Finally, Part III of Judge Spaeth's opinion holds that the question of whether improper maintenance of the rain gutters contributed to the icy condition of the steps, was not barred by the existence of the exculpatory clause, regardless of the efficacy of the clause. Although this was apparently one theory of liability propounded by appellant in the court below, it was not raised in this appeal and may not be considered by this Court herein. Wiegand v. Wiegand, 461 Pa. 482 (1975).
For the foregoing reasons I join only in the result and ratio decidendi set forth in Part I of Judge Spaeth's opinion.
Opinion in Support of Reversal by Price, J.:
I concur in the result reached by Judge Spaeth solely on the basis of Part III of his opinion, but wish to note my dissent as to Parts I and II.
Opinion in Support of Reversal by Spaeth, J.:
This is an appeal from an order granting appellee's motion for summary judgment in a survival and wrongful death action brought against her.
[ 239 Pa. Super. Page 589]
Appellee is the owner of a house in Lebanon. Appellants are the children and administrators of the estate of Carol M. Spallone, deceased, formerly appellee's tenant.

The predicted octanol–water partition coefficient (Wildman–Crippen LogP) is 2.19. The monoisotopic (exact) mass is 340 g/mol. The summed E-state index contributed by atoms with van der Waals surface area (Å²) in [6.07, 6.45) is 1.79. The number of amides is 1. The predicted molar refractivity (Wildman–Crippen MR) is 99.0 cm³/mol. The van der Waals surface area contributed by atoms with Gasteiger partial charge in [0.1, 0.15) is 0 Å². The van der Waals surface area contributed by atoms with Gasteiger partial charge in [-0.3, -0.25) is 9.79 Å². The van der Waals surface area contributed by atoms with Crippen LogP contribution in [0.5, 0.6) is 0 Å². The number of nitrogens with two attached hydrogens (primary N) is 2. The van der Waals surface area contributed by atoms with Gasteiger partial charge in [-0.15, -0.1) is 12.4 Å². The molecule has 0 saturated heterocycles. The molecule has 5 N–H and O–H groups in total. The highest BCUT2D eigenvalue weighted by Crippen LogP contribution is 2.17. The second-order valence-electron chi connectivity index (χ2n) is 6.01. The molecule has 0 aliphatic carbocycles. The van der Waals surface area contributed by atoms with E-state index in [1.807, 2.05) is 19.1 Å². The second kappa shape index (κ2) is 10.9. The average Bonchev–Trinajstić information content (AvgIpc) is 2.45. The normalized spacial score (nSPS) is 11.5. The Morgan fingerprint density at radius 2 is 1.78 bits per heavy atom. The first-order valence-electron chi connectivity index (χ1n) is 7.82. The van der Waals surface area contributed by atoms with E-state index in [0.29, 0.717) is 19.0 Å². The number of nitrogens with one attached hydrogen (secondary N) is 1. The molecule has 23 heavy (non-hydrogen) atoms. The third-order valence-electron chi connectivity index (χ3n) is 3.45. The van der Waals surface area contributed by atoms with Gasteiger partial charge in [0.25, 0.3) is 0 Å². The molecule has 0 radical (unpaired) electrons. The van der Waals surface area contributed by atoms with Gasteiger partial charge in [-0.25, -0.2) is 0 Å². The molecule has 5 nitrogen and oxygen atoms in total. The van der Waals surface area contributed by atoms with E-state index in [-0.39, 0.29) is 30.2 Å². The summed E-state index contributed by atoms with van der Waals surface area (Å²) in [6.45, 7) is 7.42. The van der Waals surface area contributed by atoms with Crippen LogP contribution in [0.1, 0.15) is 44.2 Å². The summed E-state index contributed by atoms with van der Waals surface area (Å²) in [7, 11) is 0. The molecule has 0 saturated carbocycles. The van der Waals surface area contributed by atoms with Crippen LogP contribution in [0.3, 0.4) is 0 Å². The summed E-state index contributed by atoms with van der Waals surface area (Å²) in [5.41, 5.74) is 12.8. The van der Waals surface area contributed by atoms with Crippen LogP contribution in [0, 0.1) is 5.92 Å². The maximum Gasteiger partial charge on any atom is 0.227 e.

The parties agree on the following facts. On January 15, 1974, and for some time before then, the deceased and her sister, Gertrude Minning, were lessees of a second-floor apartment in appellee's house. The lease contained the following exculpatory clause:*fn1a
"The party of the second part [lessee] relieves the party of the first part [lessor] from all liability by reason of any damage to any person or property in or on the demised premises caused by the negligence of the party of the first part, his agents, or any other person."
The only way to enter or leave the apartment was an outside, uncovered stairway leading from the apartment to the ground.
Appellants allege in the complaint that at approximately 6:30 a.m. on January 15, 1974, the steps of the outside stairway were covered with ice, that the decedent fell down the stairway, and that the fall ultimately caused her death on February 23, 1974. Appellants further allege in the complaint that appellee's negligence was the cause of decedent's death because she, inter alia, failed to clear the steps of ice, failed to maintain a proper gutter around the house, and failed to enclose the stairway.
Appellee's answer denies any negligence on her part, denies that she was in control of the stairway, and denies that the alleged fall occurred. As new matter, appellee alleges that she is in any event relieved of all liability by the exculpatory clause contained in the lease. Appellee
[ 239 Pa. Super. Page 590]
thereafter filed a motion for summary judgment under Pa.R.C.P. 1035, alleging that no genuine issue of material fact exists, and that by virtue of the exculpatory clause she is entitled to judgment as a matter of law. The lower court agreed, and granted summary judgment. This appeal followed.
We have concluded: first, that the outside stairway is not "in or on the demised premises," and therefore is not covered by the exculpatory clause; second, that if the stairway is covered by the exculpatory clause, the clause is presumptively invalid; and third, ...